Do Flemish schools need i-Learn?

11 June 2020

With i-Learn, we focus on digital personalised learning, a form of learning that takes place in a digital learning environment. The learning environment adapts itself to the level of the student so that the learning activities are tailored to the child.

Of course, we don’t just build an online portal like this. We want to develop a sustainable product that can be used in a wide range of situations. That is why it is important that we take into account the current needs within the educational field. What do teachers think about digital personalised learning? And are they asking for an online portal that can offer customised education? Which aspects should then definitely not be missing from the portal? And what are possible pitfalls that could cause the portal to miss its target completely?
With these questions in mind, we visited ten Flemish schools in the autumn of 2019, for a first exploration of the educational field. In February 2020, we also launched a large-scale survey among all Flemish primary and secondary schools. In this way, we obtained an even more complete picture of the wishes and needs in Flemish education. We will have to wait for the results of the large-scale survey, but we would like to lift a corner of the veil by presenting the most important lessons we learned from our focus discussions in the autumn.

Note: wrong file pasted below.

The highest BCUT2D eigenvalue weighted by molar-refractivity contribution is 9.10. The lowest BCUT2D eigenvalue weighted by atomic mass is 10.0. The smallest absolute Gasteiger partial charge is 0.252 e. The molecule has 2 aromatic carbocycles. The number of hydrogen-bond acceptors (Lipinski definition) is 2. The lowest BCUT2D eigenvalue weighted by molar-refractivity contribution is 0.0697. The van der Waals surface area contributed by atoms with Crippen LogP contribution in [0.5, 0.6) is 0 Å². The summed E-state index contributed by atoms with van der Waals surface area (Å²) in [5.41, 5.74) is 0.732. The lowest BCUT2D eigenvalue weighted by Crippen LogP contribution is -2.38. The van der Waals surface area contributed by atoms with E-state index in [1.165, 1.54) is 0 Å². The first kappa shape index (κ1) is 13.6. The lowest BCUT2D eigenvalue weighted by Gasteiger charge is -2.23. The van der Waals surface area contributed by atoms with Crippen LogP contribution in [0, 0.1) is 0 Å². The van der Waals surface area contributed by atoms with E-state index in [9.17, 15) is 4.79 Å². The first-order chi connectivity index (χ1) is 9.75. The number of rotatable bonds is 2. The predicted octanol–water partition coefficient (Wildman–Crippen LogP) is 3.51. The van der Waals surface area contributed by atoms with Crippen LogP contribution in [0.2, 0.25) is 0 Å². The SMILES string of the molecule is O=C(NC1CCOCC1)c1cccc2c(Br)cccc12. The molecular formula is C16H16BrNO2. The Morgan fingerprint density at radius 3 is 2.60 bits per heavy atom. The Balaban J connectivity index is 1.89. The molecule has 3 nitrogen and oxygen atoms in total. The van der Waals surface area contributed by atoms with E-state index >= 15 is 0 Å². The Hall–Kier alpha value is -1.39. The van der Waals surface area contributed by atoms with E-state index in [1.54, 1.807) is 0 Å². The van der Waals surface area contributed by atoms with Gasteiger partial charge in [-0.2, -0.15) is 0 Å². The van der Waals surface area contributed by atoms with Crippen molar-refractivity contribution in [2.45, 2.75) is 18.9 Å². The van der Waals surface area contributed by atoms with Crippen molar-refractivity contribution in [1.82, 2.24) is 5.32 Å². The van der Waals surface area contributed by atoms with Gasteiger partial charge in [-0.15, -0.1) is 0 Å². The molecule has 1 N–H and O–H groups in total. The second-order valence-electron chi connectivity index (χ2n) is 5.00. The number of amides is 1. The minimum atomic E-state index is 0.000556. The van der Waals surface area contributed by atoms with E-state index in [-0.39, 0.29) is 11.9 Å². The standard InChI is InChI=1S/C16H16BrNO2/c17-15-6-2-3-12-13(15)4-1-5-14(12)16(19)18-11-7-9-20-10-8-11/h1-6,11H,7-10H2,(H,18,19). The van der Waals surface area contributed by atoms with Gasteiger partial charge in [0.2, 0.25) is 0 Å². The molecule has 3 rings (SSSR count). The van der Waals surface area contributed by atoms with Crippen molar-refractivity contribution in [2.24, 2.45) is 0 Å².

Digital personalised learning can of course only be deployed when certain preconditions are met. The school needs to have sufficient hardware, and that seems to be the biggest threshold at the moment. Most schools do not have a sufficient number of devices to structurally incorporate digital educational applications into the lessons. As a result, laptops and tablets (because they are more mobile than desktops) are often used for research. Of course, the cost aspect plays a major role here and the right technical support is also important.

Personalisation and adaptivity as major strengths

The teachers surveyed all agree that it must be possible to personalise the learning pathway for each student. In terms of software, there is a strong demand for authoring tools (i.e. software that helps you adapt the learning content to your specific needs), online learning environments and learning management tools (i.e. software to track a student’s progress and offer learning content).

Teachers primarily want to be able to adapt the learning content themselves to current needs and wishes. In addition, they consider online learning environments to be crucial as these environments contain qualitative content in different levels of difficulty, which allows for the personalisation of the learning path for each learner. Finally, the participants also indicated that learning management tools may not be lacking because they offer the possibility of offering learning content and keeping records in one convenient place. This can only benefit efficiency.